Princess Kathleen, Lena Point

Princess Kathleen, Lena Point

by | Jul 24, 2020

Lena Point is at the south entrance to Lena Cove on Favorite Channel, about 63 miles (102 km) south-southeast of Haines and 14 miles (23 km) northwest of Juneau, Alaska. Lena Point was named in 1880 by Commander L.A. Beardslee of USS Jamestown. At the same time, he also named Favorite Channel for the little steamer Favorite and named Vanderbilt Reef for the steamer’s master, Captain J.M. Vanderbilt. It may be that he named Point Lena for the captain’s wife, Lena Vanderbilt.

The Vanderbilts came to Alaska in 1875 and lived at Wrangell, Killisnoo, and Sitka. J.M. Vanderbilt was a partner in the Northwest Trading Company, the company that established a trading post and whaling station at Killisnoo. Following Captain Vanderbilt’s death in 1890, Lena taught school for several years, then married Edward DeGroff who had been Captain Vanderbilt’s business partner. She was one of the principal owners of the Chichagof Gold Mine for many years and died in Los Angeles, California, on February 2, 1929.

SS Princess Kathleen was a passenger and freight steamship launched in 1924 and owned and operated by Canadian Pacific Steamships. She served the coastal communities of British Columbia, Alaska, and Washington. On September 7, 1952, Princess Kathleen ran aground at Lena Point. The crew tried to reverse off the rocks; however, as the tide rose, the ship’s stern did not have enough buoyancy and flooded. All passengers and crew were transferred to lifeboats and brought to shore as Princess Kathleen slid into deeper water and then sank. The wreck now sits in approximately 50-100 ft (15-30 m) of water and is accessible to divers; however, tides and currents in the vicinity of Lena Point are strong. Read more here and here. Explore more of Lena Point here:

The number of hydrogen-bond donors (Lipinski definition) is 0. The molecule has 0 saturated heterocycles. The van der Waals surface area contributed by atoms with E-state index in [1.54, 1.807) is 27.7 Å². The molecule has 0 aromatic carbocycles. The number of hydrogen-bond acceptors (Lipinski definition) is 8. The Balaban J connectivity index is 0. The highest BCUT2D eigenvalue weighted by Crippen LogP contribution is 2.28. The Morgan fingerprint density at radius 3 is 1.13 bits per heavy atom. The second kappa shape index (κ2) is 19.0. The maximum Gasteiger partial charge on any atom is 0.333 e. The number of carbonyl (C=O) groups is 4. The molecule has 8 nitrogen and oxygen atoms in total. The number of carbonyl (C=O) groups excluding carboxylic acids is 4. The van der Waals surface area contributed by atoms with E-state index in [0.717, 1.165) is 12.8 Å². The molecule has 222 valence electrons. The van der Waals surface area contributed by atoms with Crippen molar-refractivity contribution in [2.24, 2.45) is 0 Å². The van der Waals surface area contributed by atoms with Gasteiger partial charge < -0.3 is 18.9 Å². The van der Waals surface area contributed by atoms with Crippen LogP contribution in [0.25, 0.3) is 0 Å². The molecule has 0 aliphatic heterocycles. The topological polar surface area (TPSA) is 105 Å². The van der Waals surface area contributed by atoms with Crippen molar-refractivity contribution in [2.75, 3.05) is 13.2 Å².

About the background graphic

This ‘warming stripe’ graphic is a visual representation of the change in global temperature from 1850 (top) to 2021 (bottom). Each stripe represents the average global temperature for one year. The average temperature from 1971-2000 is set as the boundary between blue and red. The color scale goes from -0.7°C to +0.7°C. The data are from the UK Met Office HadCRUT4.6 dataset. 

Credit: Professor Ed Hawkins (University of Reading). Click here for more information about the #warmingstripes.

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